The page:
“You can’t recruit people quickly – it takes two to three years to train them,” he said. “If I gave you a travel company today as a gift, it would take you at least two years to bring over your first group. You have to learn the market and make the connections – it’s not just technicalities.”
No more aid
The industry’s staving off of total collapse can be attributed to government aid of about 300 million shekels ($96 million) since the onset of the pandemic.
But that’s likely to be the last aid package. The treasury is tired of bailing out the industry, which, unlike much of the rest of the economy, has rebounded from the COVID-induced recession of 2020. Officials take a dim view of the sector’s prospects, as Finance Minister Avigdor Lieberman signaled at a cabinet meeting this week when he recommended that tour guides “find a new profession.”
He later apologized, but the fact remains that the treasury doesn’t think the tourism sector deserves encouragement from the government. It mainly provides low-skill, low-pay jobs, and the dollars it brings in are no longer needed at a time when Israel is deluged with foreign investment.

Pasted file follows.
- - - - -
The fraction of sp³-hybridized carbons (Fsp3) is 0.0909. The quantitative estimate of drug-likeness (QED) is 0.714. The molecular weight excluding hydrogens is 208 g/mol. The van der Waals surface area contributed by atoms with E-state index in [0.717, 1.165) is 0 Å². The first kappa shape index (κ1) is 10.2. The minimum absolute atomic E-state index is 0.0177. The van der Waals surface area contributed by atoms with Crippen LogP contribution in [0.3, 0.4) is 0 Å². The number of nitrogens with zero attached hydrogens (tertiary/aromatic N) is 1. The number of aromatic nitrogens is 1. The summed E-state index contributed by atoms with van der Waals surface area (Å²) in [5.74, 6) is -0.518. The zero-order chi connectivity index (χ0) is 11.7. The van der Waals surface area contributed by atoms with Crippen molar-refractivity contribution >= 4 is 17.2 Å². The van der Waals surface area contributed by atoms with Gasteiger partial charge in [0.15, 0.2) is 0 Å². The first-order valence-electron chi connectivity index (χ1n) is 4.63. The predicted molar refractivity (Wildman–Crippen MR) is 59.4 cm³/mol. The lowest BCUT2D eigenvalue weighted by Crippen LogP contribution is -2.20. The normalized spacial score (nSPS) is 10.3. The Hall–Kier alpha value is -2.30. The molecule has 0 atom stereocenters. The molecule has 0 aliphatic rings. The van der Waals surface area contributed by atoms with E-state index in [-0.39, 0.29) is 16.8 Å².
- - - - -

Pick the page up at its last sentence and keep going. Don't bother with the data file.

Moreover, tourism numbers aren’t going to recover anytime soon; one estimate puts the number of arrivals in 2025 at just 1 million, compared with 5 million in 2019, the last pre-COVID year. The tourism industry accounts for just 2.5 percent of the economy, so the impact will be marginal if it shrinks.
Officials believe that tour guides, among other people in the sector, should reach their own conclusions. “There is no moral or economic justification for paying tour guides to keep them from working,” an official told TheMarker, Haaretz’s business section. “The tourism industry isn’t a critical industry, and most of the guides who transition to another sector will probably be happy to return to the profession once tourism recovers.”
Fattal disagrees. The industry is a major employer, and for many towns in Israel’s outskirts, it’s an economic lifeline, he says.
“It’s not only tour guides, it’s bus drivers, restaurant workers, workers at tourist attractions – 100,000 jobs all over Israel,” he said. “In cities like Nazareth,Tiberias, Safed and Acre, the economy is based on incoming tourism. Without it, they’ll be doomed to poverty.”